Chacon, Omar: Not Your 1970's Rainbows

The headliner at Lincart is Omar Chacon, back in the larger, more formal gallery space. His work is beautiful. It is happy, joyful and uplifting. The work is just as engaging at close range as it is from far away. The work is alive with the rhythm of bright colors and texture.

Knowing about Chacon's artistic process makes the viewing experience more rewarding. The acrylic multi colored stripes of paint are first formed on wax paper. After they dry they are glued to the work's surface. Although the primary colors sing with familiarity, the combinations are fresh and new. This is the rainbow of your mid-seventies kindergarten classrooms all grown up.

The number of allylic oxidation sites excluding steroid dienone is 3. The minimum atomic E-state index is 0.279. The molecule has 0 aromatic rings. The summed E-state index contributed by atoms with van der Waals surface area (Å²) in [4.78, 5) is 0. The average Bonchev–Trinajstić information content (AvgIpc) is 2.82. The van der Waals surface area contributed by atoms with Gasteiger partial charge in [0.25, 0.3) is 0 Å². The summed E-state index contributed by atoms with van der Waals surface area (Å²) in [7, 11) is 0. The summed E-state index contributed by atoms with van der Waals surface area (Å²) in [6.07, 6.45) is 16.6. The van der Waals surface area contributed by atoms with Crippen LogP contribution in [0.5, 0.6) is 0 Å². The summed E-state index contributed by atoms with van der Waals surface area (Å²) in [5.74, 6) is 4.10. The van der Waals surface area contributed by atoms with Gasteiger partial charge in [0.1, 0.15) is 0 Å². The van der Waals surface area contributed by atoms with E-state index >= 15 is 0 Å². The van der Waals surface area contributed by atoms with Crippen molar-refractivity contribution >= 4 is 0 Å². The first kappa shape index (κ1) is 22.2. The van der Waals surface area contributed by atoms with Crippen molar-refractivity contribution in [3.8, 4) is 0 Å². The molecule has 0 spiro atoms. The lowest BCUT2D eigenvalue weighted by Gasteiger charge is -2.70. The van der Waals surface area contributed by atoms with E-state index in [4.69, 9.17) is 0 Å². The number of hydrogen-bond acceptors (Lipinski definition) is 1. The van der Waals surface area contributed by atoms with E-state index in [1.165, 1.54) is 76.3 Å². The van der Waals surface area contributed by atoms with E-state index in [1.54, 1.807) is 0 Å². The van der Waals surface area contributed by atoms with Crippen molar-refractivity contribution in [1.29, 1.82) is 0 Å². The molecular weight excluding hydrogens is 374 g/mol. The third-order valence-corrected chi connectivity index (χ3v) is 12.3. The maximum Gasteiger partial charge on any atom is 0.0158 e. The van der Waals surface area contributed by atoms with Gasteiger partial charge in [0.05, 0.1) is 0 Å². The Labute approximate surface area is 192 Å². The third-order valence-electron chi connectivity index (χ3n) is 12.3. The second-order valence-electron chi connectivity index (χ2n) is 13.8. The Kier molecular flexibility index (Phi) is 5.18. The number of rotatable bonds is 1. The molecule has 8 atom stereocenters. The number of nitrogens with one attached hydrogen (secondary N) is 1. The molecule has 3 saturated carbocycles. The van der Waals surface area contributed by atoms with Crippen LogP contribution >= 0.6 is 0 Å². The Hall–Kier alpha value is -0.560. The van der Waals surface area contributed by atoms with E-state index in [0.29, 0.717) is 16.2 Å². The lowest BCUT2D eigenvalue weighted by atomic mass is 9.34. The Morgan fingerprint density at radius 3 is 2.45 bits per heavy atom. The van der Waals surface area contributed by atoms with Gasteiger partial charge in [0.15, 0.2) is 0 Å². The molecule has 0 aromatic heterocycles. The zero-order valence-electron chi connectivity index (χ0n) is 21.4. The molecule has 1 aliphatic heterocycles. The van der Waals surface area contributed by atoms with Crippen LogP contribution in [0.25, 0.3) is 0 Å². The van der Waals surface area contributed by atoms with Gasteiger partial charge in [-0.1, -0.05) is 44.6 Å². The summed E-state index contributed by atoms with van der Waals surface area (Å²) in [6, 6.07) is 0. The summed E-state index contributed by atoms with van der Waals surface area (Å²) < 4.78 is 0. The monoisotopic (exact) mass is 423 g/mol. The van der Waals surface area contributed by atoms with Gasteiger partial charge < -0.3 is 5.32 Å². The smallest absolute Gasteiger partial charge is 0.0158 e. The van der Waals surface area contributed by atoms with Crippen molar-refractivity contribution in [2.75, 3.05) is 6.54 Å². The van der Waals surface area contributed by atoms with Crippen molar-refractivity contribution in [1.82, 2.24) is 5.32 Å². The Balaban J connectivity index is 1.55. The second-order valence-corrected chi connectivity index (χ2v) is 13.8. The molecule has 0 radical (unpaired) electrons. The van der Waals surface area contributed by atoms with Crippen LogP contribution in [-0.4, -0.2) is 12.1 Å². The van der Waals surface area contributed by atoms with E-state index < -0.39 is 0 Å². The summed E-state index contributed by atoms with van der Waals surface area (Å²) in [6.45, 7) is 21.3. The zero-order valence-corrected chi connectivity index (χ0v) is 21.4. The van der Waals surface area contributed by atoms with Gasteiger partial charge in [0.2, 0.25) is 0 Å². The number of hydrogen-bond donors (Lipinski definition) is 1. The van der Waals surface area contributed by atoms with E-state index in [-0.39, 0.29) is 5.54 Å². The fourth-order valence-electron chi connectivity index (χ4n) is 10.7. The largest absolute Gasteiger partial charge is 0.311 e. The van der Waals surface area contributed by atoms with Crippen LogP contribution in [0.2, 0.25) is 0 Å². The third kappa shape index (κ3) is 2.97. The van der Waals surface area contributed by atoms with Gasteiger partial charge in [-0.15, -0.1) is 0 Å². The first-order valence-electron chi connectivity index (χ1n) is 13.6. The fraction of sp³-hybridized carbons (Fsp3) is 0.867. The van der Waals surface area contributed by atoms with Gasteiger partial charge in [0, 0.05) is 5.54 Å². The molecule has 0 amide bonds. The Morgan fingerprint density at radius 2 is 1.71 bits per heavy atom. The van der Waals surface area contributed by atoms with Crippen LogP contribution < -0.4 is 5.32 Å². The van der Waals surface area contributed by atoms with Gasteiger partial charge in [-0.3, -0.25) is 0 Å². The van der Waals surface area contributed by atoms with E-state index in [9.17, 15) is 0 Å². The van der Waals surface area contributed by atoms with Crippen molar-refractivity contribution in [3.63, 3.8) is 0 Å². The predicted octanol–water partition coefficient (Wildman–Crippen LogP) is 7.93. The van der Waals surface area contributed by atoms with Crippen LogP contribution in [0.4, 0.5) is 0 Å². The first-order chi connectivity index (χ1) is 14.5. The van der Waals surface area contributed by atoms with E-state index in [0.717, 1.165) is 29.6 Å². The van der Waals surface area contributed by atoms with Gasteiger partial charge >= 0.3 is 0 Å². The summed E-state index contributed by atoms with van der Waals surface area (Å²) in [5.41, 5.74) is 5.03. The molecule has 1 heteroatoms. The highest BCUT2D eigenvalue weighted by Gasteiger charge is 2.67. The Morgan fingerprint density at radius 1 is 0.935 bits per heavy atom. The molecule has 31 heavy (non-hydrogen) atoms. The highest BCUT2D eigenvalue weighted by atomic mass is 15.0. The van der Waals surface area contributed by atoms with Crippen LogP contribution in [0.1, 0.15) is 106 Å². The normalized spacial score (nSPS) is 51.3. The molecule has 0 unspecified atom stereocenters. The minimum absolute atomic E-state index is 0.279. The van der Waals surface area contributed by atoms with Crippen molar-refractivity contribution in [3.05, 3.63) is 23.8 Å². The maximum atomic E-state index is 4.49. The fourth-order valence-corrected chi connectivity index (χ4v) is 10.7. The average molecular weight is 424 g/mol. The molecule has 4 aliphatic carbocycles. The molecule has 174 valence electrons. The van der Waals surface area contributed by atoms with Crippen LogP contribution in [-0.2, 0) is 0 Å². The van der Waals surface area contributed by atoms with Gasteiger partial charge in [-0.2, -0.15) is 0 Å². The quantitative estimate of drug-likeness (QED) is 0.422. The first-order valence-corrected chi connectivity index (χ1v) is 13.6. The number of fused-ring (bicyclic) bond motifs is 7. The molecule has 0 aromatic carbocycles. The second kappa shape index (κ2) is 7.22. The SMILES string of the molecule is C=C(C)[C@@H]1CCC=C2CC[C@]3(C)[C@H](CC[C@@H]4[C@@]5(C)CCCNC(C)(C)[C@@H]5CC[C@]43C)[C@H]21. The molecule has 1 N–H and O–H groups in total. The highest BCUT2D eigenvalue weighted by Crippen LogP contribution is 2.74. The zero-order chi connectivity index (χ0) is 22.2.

Best are the linear works whose narrow stripes move in unison like shallow surf at Stinson. The most desirable piece in the show is actually many little works hung together in the front window of the gallery. These small pieces are $1000 each but if you bring home just one by itself it will be lonely. The other prevalent style is multi-colored ovals like eggs with many yolks, reminiscent of crowds of people viewed from above. The third style I can only describe as little explosions layered on top of each other, also rainbowed.

Because Omar's strong practice of art background is combined with a scholarly art historian's thoughtfulness, he is the real deal. Omar graduated with a major in art and a minor in art history from the Ringling School of Art and Design in Sarasota, Florida. He did his graduate work in painting at the San Francisco Art Institute. He is represented in San Francisco by Charles Linder's Lincart and Greene Contemporary in Sarasota. He showed at Greene Contemporary in New York in January 2007.

This show $1000-$7000